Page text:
TempleGrove-Elliott-210My new novel Temple Grove is set on Washington State’s Olympic Peninsula. It’s an attempt to sing a place I love while also telling a story that unfolds with the inevitability of an ancient myth. The great conifers of the Pacific Northwest; the snarl of ranges that constitute the Olympic Mountains; the rivers with good names; the ocean beaches; the lushness of the understory with its moss, giant ferns, huckleberry, and salal; the constant rain—all of these are given their own kind of awareness in the novel. The story concerns a father son chase that becomes more than a chase into the wilds of the Olympic National Park. The father is an independent logger. The son is an environmental activist. The mother is coming to terms with her Makah identity. The novel is also about the mother’s love for her son and about transcending ready-made, seemingly intransigent categories. It’s also about a lot other things! A giant Pacific Octopus has a role, and there’s a scene of an old ship being beached on a beach in India for scrapping, and another scene of a fight between Hells Angels and loggers.

Both novels are interested in the wonders of the natural world; in the palimpsest of myth, folklore, personal, natural, and more general human history that come to define a place. Both novels are also concerned with guilt and possibilities for atonement and redemption; conservation; loss; tenuous, valuable connections between people; and a lot of other things I hope readers will find in them and let me know about. The novel (as a genre) is a magpie’s nests in which lots of seemingly disparate pieces come into meaningful, resonant (sometimes dissonant) contact with one another.  I’ve found that there’s a great time in the writing of a novel when the whole enterprise starts to hum, when all of the little thematic and other careful connections the writer has limned in come to life and begin to speak to one another, light up in such a way that, as the creator of this thing that until that moment had seemed lifeless, you feel you can stand back and watch the creation walk off on its own, take flight.  

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Life After Life, Five Days in Skye, The Yonahlossee Rising Camp for Girls, The Good Sister – Short Reviews

I can be a bit of a book juggler, which means that often times I have several half finished books laying around, waiting patiently to be finished. This weekend I made it my priority to finish up some books that had been lingering.

Life After LIfe by Jill McCorkle

Life After Life by Jill McCorkle – Life after Life takes place in and around a nursing home in North Carolina. There was quite a bit of reflection for me on my own life as I read this, as almost everyone is staking stock and wondering about the  choices they made as they try to make the best of the time they have left. It took a while for me to get into this book. There are many, many characters, and the style was rambling as they flitted from thought to thought about their current situations as well as their regrets. I wish that the voices were more distinct. My interest waned as everyone seemed to run together in a litany of missed opportunities, complaints and mistakes. As the story unfolds it becomes more clear how all of them are interlinked, and I enjoyed the unraveling of some of those connections. McCorkle has many wonderful insights and poignant moments that were almost lost to me in the way the story was structured, but I have to admit to feeling moved by the end.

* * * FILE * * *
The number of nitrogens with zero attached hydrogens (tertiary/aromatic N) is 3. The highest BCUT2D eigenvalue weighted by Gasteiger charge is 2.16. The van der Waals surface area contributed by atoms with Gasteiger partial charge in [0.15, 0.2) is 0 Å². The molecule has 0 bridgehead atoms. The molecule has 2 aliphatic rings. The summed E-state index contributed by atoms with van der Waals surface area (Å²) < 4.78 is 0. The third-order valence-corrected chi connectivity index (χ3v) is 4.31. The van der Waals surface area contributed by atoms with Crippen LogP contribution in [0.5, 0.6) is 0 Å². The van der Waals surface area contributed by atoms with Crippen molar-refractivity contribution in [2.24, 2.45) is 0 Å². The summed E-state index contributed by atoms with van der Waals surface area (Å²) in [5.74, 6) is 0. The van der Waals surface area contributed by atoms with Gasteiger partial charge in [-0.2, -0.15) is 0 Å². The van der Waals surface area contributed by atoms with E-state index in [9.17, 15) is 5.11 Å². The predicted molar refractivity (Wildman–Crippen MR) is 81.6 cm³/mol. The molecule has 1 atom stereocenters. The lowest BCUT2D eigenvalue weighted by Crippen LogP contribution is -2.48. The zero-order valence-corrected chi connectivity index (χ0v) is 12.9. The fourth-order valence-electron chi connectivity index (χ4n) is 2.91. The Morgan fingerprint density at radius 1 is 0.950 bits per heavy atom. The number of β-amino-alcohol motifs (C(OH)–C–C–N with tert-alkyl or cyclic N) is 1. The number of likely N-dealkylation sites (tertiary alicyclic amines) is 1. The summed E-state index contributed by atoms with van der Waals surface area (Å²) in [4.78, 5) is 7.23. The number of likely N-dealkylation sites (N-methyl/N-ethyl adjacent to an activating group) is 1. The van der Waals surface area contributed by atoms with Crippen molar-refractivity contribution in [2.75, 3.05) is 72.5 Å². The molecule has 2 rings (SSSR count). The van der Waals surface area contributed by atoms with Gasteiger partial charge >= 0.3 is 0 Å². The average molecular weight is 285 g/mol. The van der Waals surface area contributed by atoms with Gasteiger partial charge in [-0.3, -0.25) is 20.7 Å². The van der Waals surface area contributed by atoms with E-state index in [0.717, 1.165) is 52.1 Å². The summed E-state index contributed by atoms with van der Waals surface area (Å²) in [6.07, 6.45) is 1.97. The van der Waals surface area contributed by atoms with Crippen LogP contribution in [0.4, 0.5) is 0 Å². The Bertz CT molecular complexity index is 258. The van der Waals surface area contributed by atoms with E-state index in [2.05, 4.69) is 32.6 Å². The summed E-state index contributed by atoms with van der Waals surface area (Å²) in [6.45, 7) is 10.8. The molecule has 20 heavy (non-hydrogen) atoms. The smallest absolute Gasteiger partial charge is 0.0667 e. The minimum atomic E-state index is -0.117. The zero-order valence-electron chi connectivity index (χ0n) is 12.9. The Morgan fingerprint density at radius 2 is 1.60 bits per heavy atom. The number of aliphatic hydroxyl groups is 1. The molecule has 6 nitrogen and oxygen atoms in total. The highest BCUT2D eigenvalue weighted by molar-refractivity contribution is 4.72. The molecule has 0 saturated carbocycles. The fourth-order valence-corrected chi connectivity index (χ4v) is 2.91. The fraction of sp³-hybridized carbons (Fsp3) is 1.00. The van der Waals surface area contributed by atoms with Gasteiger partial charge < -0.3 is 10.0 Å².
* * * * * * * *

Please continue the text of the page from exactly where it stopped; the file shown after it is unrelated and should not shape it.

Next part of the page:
Five Days in Skye

Five Days in Skye by Carla Laureano – I picked up Five Days in Skye on a whim. After reading Jessica Brockmole’s Letters from SkyeI was curious to see another story set on this island in Scotland, and Laureano features it and its beauty as much as she does the romance between a driven American business woman (with secrets!), and the equally driven Scottish businessman who sets out to lower her defenses and win her heart. Billed as Christian fiction, faith is a small part of the whole picture and not at all overbearing in this novel of mostly light and sweet romance, and yummy cuisine. I really enjoyed this story. Recommended.

The Yonahlossee Riding Camp for Girls

The Yonahlossee Riding Camp for Girls by Anton Disclafani – The first fifty pages of this tale of a fifteen-year-old girl exiled to a North Carolina boarding school and horse camp got off to a slow start for me, but it’s one that I ended up enjoying immensely. While it’s very much about an affair of the heart gone wrong, and the immense consequences at stake for a young girl, it also says a lot about the detrimental effects of sheltered isolation, and how parents can engineer their children’s downfall in an effort to keep them safe. Though young, Thea is a strong and insightful heroine who recognizes the opportunity for her own salvation, though it comes at a price so steep that few would be willing to face and pay it. Disclafani does a fine job portraying the heartbreak and confusion in  awakening and transitioning from girl to woman. Recommended.

The Good Sister

The Good Sister by Wendy Corsi Staub – Similar in plot and style to a Mary Higgins Clark novel of mad men, and missing and murdered girls and women, this felt like a throwback to the thrillers and mysteries I read in my youth. Likewise I think this probably would have been more satisfying to me when I was younger.  This was pretty heavy-handed with its message of getting off the internet and talking, which could be (is probably) true, but also a bit antiquated in the face of the ways we communicate these days. The execution of the crimes and the motives and rational were pretty thin,  but I did like the interactions between parents and tens. That’s probably a knee jerk reaction to all the absentee parents in fiction whenever teenagers are involved, so, yay parenting!